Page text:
Turkey has taken in 3.6 million Syrian refugees in recent years. The price is high: not only for the Turkish population, but also for the government. President Erdogan tries with all his might to save what can be saved.
He needs to think a lot. It is also quite a difficult question in these circumstances.
Hm. If he says “yes”, the next question is: why do you want to leave? If he says “no,” and they find out he said “no,” he may have to go back to Syria.
“It’s just here,” says Mohamed (20), but then carefully. And then he tells how he fled with his father and mother seven years ago from the Syrian city of Aleppo to Turkey. They ended up in Konya. They were happy in the beginning. There was no more war, they could rent a house and there was even work for his father and later also for Mohamed himself.
Yet he is now standing here, again with his father and mother and dozens of others, on the verge of Vatan Boulevard, in the middle of vast Istanbul. Someone had heard from someone else that there might be a bus from this place tomorrow to the border with Greece. The Turks are happy that he is leaving, and Mohamed also: “We want a better life.”
How different it was in 2011 and the next few years. When the war in Syria raged in full force, President Recep Tayyip Erdogan spread his arms and said, “Come here, you are our guests.” Was it his good heart that spoke here? Maybe, but it was certainly also political calculation. “Call it cynicism,” says Ercüment Akdeniz, journalist for the independent left-wing newspaper Evrensel. “He thought the Syrian regime would fall soon. All those refugees would certainly support him if he would help a good government in power. And as the war continued, he wanted to use the Syrians as a pretext to get involved in the struggle. Not only has Turkey been preoccupied with pieces of land on the border for a long time, but also in a way to tackle the Kurds there. ”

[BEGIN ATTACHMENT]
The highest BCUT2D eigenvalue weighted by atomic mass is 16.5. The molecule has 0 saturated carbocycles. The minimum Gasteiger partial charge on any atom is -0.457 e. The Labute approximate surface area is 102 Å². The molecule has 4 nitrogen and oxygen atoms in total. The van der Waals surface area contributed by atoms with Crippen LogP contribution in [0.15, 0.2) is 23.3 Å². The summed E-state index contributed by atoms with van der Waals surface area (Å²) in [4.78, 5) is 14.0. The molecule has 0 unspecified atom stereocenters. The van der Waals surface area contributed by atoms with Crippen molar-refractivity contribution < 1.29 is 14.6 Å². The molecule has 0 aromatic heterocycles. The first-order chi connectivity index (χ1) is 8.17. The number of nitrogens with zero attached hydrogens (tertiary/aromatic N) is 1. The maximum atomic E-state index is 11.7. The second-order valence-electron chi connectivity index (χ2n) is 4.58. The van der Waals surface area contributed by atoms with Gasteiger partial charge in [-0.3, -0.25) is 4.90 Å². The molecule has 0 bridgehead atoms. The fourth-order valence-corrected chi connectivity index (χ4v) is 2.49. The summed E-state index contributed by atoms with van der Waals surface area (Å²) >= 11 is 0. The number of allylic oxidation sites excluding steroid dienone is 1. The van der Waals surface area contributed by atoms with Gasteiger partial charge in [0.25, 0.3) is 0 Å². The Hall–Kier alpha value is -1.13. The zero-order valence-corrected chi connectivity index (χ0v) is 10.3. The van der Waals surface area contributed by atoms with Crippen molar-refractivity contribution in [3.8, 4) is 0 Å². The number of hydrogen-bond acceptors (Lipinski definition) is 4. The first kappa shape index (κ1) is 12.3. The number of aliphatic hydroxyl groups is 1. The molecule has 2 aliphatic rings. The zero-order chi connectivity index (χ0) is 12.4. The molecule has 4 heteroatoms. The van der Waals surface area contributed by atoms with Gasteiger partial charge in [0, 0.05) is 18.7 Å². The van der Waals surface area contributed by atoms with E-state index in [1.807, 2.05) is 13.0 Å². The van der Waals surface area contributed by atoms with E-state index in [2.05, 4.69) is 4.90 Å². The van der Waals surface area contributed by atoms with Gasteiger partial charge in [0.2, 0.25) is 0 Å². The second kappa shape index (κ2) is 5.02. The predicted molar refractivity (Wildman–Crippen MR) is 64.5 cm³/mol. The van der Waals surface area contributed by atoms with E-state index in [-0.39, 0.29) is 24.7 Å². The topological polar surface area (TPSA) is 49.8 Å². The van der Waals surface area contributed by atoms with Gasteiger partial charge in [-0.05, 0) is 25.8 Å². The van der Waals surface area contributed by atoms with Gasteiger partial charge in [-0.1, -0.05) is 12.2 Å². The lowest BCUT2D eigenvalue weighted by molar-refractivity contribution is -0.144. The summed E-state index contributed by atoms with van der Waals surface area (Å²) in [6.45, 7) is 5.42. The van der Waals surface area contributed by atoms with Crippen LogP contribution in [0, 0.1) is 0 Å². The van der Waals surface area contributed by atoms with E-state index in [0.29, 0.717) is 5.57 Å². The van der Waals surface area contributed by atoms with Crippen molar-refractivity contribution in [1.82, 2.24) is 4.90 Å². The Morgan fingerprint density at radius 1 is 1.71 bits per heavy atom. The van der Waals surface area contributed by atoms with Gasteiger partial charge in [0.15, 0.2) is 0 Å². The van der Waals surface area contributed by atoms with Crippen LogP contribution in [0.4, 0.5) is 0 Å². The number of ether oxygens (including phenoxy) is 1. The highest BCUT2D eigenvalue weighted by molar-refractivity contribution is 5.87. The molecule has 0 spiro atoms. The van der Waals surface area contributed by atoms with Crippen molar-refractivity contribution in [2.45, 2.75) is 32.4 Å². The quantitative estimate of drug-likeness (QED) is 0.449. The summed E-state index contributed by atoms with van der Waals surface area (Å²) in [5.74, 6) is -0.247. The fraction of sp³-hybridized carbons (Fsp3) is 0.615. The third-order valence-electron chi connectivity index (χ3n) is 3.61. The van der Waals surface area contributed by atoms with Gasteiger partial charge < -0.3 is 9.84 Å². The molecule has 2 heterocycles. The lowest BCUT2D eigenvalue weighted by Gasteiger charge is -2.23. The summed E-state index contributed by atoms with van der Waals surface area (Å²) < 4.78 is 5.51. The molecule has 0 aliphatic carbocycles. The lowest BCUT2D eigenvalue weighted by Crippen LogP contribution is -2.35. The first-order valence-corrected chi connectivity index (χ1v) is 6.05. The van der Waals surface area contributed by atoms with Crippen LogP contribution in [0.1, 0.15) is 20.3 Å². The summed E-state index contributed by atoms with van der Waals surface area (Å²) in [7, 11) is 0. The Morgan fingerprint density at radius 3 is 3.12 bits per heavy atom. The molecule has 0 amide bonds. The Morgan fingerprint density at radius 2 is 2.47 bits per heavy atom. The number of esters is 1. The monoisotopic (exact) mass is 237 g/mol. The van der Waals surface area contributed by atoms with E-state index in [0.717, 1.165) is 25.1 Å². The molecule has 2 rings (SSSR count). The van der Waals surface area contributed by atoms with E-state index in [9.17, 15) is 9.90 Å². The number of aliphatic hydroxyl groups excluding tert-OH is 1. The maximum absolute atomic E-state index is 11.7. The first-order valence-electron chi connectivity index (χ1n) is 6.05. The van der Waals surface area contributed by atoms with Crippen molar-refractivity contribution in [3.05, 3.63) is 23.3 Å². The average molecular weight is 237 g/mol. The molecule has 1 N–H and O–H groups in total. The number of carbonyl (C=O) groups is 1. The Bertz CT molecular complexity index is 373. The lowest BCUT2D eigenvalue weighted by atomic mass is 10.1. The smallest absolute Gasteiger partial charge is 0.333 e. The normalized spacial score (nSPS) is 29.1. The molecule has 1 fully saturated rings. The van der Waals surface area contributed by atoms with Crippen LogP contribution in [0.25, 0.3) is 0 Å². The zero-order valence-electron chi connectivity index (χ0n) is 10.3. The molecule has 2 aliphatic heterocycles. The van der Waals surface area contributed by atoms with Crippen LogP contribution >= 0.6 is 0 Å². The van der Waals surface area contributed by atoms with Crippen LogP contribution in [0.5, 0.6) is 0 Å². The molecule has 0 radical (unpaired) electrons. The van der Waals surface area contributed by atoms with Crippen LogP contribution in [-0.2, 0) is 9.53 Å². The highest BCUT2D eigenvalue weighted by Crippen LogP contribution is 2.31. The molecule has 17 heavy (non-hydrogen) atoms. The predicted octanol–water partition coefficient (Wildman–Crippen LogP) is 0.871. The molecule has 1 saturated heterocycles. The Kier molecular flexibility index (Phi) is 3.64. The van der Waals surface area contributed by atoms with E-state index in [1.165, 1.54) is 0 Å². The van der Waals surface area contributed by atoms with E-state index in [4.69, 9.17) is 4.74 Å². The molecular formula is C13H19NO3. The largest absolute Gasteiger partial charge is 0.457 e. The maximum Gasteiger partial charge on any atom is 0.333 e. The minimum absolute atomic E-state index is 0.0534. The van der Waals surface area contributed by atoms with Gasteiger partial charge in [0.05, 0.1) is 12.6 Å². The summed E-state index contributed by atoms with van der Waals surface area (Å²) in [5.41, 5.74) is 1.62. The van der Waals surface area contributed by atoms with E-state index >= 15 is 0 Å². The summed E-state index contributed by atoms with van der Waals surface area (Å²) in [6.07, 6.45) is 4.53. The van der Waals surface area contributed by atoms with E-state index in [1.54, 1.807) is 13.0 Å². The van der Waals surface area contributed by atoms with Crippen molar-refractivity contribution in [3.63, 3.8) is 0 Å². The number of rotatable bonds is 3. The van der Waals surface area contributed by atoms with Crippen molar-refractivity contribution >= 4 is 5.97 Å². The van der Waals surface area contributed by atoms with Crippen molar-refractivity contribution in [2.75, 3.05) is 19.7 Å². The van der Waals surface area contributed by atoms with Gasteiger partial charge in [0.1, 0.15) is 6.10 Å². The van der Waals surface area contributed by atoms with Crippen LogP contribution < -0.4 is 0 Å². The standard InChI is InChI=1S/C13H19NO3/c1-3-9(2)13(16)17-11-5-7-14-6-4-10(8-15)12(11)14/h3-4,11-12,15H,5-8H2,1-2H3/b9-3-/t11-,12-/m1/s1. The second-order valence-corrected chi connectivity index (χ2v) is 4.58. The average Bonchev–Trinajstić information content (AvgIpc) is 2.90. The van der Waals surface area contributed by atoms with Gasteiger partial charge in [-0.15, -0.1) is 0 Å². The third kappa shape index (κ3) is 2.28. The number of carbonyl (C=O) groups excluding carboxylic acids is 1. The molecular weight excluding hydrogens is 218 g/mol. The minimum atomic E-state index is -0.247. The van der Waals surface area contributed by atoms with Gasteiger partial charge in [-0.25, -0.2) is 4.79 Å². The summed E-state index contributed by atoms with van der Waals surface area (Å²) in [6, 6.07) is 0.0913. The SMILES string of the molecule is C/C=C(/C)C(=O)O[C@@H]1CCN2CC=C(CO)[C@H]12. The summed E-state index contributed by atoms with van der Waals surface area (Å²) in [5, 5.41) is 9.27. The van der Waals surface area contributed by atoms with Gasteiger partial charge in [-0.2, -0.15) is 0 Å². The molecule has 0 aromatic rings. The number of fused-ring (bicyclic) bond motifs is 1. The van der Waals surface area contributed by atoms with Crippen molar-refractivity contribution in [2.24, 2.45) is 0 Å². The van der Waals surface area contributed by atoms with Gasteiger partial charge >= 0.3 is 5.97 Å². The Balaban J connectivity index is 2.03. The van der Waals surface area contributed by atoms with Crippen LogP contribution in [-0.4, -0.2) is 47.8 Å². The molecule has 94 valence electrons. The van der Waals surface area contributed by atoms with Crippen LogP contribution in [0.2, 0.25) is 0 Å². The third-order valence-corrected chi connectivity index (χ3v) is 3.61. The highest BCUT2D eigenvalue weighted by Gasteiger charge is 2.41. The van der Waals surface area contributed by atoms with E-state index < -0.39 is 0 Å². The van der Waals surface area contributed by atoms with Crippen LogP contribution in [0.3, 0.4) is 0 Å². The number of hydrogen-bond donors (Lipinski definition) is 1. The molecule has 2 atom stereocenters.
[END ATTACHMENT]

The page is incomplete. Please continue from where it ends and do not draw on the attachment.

If we look back, we quickly see where things went wrong. Many more people came than expected; the war is still raging; the Turkish economy is faltering; Erdogan’s popularity is declining every month. And in the meantime, almost 4 million people have been injected into society, as Özgür Aktütün says. She works for Göcmen Dayanisma Dernegi, an organization that helps migrants find their way in Turkey.
“We should have prepared better,” she says. “The pressure on society has become too great.” Recent figures speak volumes: 3.7 million refugees from Syria, almost half of them children; a very small part is in camps, the rest is divided between the cities. “The smaller cities in particular cannot handle the pressure. There is no work, no money, not enough housing … And there are all those Syrians who take jobs and houses and get all kinds of benefits from the government. At least, that’s what people think. It is not like that. But it does explain the mood that prevails here. “